In cisTopic, the number of topics is set to 20, 30, 40 and 50 and automatically decided by cisTopic. For the analysis of cell lines data from Buenrostro et al. 2015^{6}, in order to explore whether increased number of topics could provide higher resolution for K562 cells, we increase the number of topics from 20 to 100 with a step of 10 but the optimal number of topics is still decided by cisTopic. In LSI, we use the scripts from Cusanovich et al. 2018^{8}, filter out peaks with frequency < 0.01 and use the top 50 components of singular value decomposition for dimension reduction. In SnapATAC, the bin size was set to 5000. We fixed the number of principal components used for dimension reduction to 30 instead of manually examining the distribution of each component to avoid ambiguity.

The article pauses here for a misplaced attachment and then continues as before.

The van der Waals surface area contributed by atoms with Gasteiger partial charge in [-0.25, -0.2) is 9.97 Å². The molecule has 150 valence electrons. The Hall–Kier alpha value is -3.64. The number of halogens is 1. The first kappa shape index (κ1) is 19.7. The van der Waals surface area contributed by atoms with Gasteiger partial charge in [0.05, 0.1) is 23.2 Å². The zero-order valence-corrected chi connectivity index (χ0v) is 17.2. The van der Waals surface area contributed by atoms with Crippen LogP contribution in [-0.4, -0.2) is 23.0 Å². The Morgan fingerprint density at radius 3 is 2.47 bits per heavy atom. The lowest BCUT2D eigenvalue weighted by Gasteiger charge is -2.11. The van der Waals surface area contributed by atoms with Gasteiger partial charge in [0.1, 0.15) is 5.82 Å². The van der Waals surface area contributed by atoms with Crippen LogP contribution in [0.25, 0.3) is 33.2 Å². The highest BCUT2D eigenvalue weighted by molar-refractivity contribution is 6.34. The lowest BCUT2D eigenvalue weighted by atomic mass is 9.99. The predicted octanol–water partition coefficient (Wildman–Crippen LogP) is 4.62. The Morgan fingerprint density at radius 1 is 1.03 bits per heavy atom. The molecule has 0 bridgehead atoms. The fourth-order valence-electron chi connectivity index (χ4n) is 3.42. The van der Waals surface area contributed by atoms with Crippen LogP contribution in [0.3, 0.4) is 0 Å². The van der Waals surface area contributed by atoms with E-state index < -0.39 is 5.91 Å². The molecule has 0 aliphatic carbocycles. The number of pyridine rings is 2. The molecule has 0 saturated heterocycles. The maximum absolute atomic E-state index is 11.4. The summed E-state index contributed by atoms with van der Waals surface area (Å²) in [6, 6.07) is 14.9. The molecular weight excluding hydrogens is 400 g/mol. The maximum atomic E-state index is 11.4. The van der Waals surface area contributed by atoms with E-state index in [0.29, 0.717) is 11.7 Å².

### Differential analysis algorithm

The input data is a binarized peak by cell matrix and a similarity matrix between cells. Here we use the peak by cell matrix from previous steps. The similarity matrix is calculated by *S*_{denoise} + *S*/100 (The similarity matrix is mainly determined by *S _{denoise}*. When two cells have equal number of common neighbors to another cell, the similarities are further determined by the original similarity matrix). For each single cell, we define

*k*cells with highest similarities as its neighbors (including itself). Then for each peak, we test whether it is more likely to be accessible in the cell’s neighbors. This problem can be resolved using hypergeometric test, with cells accessible as black balls, cells inaccessible as white balls. The sampling times (